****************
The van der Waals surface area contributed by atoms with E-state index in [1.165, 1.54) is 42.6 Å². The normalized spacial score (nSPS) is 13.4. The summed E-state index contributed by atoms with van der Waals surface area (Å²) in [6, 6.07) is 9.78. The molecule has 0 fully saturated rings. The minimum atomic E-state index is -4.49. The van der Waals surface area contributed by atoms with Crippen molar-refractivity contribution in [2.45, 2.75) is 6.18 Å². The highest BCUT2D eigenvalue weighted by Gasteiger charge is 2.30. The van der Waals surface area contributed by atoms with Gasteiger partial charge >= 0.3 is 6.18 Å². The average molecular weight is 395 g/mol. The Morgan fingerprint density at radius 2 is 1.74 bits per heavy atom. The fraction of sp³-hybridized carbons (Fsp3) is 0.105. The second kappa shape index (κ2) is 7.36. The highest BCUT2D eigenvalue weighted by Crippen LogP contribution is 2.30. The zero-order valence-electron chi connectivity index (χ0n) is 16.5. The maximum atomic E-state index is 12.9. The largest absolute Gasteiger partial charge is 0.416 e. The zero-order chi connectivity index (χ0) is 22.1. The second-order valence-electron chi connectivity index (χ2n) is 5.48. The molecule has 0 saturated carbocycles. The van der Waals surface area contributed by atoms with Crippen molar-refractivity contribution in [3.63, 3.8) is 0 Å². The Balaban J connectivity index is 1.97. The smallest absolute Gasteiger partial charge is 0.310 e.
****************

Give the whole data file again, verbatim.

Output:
The van der Waals surface area contributed by atoms with E-state index in [1.165, 1.54) is 42.6 Å². The normalized spacial score (nSPS) is 13.4. The summed E-state index contributed by atoms with van der Waals surface area (Å²) in [6, 6.07) is 9.78. The molecule has 0 fully saturated rings. The minimum atomic E-state index is -4.49. The van der Waals surface area contributed by atoms with Crippen molar-refractivity contribution in [2.45, 2.75) is 6.18 Å². The highest BCUT2D eigenvalue weighted by Gasteiger charge is 2.30. The van der Waals surface area contributed by atoms with Gasteiger partial charge >= 0.3 is 6.18 Å². The average molecular weight is 395 g/mol. The Morgan fingerprint density at radius 2 is 1.74 bits per heavy atom. The fraction of sp³-hybridized carbons (Fsp3) is 0.105. The second kappa shape index (κ2) is 7.36. The highest BCUT2D eigenvalue weighted by Crippen LogP contribution is 2.30. The zero-order valence-electron chi connectivity index (χ0n) is 16.5. The maximum atomic E-state index is 12.9. The largest absolute Gasteiger partial charge is 0.416 e. The zero-order chi connectivity index (χ0) is 22.1. The second-order valence-electron chi connectivity index (χ2n) is 5.48. The molecule has 0 saturated carbocycles. The van der Waals surface area contributed by atoms with Crippen molar-refractivity contribution in [3.63, 3.8) is 0 Å². The Balaban J connectivity index is 1.97. The smallest absolute Gasteiger partial charge is 0.310 e.